GI: I became interested in environmental economics in the second year of my undergraduate degree in ecology. My interest in climate change had led me to Odum, but I was more passionate about change-making than I was in the science behind planetary changes. I began looking at all the majors at UGA that could give me the tools to be active in climate change policy and programming, and environmental economics seemed like a good fit. After taking Dr. Ferreira's class in environmental economics I fell in love with the subject and have stayed in this field ever since.
What has been the best experience you've had so far at the college?
KAV: What I like most about the college is the diversity we have. Just being here and getting to get to know people from different cultures is an experience on its own.
CK: A harvest of an experiment with lab mates. Our lab has helped each other during a harvest of an experiment with some fun music. After this, we go out for lunch or dinner together.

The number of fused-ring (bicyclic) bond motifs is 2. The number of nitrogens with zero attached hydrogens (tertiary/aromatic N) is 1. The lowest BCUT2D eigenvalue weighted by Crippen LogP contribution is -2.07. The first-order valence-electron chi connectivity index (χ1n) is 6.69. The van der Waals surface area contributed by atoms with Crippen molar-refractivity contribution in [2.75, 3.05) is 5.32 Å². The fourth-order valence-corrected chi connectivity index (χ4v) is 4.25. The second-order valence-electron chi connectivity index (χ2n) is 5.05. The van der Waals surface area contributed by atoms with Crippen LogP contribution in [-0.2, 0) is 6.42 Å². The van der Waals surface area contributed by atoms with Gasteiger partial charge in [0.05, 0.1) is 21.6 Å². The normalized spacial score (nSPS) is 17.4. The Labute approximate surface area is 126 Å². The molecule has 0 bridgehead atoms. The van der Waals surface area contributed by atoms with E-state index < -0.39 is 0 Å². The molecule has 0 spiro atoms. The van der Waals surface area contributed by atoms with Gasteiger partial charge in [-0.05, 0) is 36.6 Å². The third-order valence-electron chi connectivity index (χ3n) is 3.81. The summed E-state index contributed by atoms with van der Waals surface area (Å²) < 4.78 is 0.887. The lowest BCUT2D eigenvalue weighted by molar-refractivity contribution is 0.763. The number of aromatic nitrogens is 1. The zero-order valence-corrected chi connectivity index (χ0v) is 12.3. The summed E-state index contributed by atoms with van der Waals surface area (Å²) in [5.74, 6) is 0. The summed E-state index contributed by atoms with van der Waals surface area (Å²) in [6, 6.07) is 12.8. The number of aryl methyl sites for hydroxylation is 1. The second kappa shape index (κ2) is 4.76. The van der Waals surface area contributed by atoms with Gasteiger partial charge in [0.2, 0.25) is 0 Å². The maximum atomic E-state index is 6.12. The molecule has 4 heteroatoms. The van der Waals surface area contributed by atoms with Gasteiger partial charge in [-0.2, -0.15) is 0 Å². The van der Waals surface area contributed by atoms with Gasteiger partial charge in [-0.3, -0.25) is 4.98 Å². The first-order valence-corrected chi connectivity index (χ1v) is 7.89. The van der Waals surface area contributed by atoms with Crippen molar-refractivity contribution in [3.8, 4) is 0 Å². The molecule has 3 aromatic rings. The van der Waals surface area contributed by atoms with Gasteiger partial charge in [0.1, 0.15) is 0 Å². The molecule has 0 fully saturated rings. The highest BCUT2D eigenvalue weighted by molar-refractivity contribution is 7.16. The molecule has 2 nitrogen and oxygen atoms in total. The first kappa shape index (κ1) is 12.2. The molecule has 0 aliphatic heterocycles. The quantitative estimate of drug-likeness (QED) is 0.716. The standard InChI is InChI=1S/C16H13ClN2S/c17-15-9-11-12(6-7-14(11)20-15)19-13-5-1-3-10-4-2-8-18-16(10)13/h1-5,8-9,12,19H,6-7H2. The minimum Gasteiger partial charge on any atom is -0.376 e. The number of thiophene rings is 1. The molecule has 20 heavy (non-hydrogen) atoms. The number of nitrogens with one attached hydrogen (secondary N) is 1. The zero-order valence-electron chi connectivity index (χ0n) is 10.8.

MH: The best experience has been my path to obtain my master's. I started my master's degree in June of 2020 right at the beginning of COVID. During this time, so many things were uncertain in the world around me. However, with the support of the department and the college, my research was able to continue with proper safety precautions and this made it possible for me to stay on track and graduate on time. I believe this is a testament to the agriculture industry — though a majority of our world was put on hold, our industry still had to continue to feed our growing population and continue to find ways to improve the efficiency of our practices.